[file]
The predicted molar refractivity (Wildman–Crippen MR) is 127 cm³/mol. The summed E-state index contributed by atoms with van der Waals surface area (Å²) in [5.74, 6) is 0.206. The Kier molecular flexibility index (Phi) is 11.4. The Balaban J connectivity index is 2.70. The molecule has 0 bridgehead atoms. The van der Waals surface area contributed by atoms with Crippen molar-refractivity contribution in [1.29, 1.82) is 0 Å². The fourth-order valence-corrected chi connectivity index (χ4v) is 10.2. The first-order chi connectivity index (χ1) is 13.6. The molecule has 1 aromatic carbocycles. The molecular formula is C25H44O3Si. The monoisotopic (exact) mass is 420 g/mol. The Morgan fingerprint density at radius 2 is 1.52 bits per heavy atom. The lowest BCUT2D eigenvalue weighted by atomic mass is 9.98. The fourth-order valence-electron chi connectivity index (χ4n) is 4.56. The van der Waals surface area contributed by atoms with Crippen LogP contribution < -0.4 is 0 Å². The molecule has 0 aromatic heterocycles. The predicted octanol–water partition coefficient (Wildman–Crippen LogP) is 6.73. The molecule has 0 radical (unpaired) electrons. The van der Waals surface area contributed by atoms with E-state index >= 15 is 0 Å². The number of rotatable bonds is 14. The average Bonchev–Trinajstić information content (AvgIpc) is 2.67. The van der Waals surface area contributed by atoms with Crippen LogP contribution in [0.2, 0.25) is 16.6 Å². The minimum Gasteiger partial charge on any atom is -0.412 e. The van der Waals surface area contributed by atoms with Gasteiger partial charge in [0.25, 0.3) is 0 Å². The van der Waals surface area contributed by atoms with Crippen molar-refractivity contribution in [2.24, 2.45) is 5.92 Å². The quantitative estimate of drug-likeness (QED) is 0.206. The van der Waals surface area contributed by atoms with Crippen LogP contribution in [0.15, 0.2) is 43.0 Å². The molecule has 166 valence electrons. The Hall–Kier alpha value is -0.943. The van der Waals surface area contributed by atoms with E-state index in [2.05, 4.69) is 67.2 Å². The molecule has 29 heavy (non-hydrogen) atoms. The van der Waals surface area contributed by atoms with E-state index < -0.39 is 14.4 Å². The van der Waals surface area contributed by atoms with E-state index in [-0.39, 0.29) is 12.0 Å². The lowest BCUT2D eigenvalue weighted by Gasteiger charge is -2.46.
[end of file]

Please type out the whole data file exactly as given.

The predicted molar refractivity (Wildman–Crippen MR) is 127 cm³/mol. The summed E-state index contributed by atoms with van der Waals surface area (Å²) in [5.74, 6) is 0.206. The Kier molecular flexibility index (Phi) is 11.4. The Balaban J connectivity index is 2.70. The molecule has 0 bridgehead atoms. The van der Waals surface area contributed by atoms with Crippen molar-refractivity contribution in [1.29, 1.82) is 0 Å². The fourth-order valence-corrected chi connectivity index (χ4v) is 10.2. The first-order chi connectivity index (χ1) is 13.6. The molecule has 1 aromatic carbocycles. The molecular formula is C25H44O3Si. The monoisotopic (exact) mass is 420 g/mol. The Morgan fingerprint density at radius 2 is 1.52 bits per heavy atom. The lowest BCUT2D eigenvalue weighted by atomic mass is 9.98. The fourth-order valence-electron chi connectivity index (χ4n) is 4.56. The van der Waals surface area contributed by atoms with Crippen LogP contribution < -0.4 is 0 Å². The molecule has 0 aromatic heterocycles. The predicted octanol–water partition coefficient (Wildman–Crippen LogP) is 6.73. The molecule has 0 radical (unpaired) electrons. The van der Waals surface area contributed by atoms with E-state index >= 15 is 0 Å². The number of rotatable bonds is 14. The average Bonchev–Trinajstić information content (AvgIpc) is 2.67. The van der Waals surface area contributed by atoms with Crippen LogP contribution in [0.2, 0.25) is 16.6 Å². The minimum Gasteiger partial charge on any atom is -0.412 e. The van der Waals surface area contributed by atoms with Gasteiger partial charge in [0.25, 0.3) is 0 Å². The van der Waals surface area contributed by atoms with Crippen molar-refractivity contribution in [2.24, 2.45) is 5.92 Å². The quantitative estimate of drug-likeness (QED) is 0.206. The van der Waals surface area contributed by atoms with Crippen LogP contribution in [0.15, 0.2) is 43.0 Å². The molecule has 166 valence electrons. The Hall–Kier alpha value is -0.943. The van der Waals surface area contributed by atoms with E-state index in [2.05, 4.69) is 67.2 Å². The molecule has 29 heavy (non-hydrogen) atoms. The van der Waals surface area contributed by atoms with E-state index < -0.39 is 14.4 Å². The van der Waals surface area contributed by atoms with E-state index in [-0.39, 0.29) is 12.0 Å². The lowest BCUT2D eigenvalue weighted by Gasteiger charge is -2.46.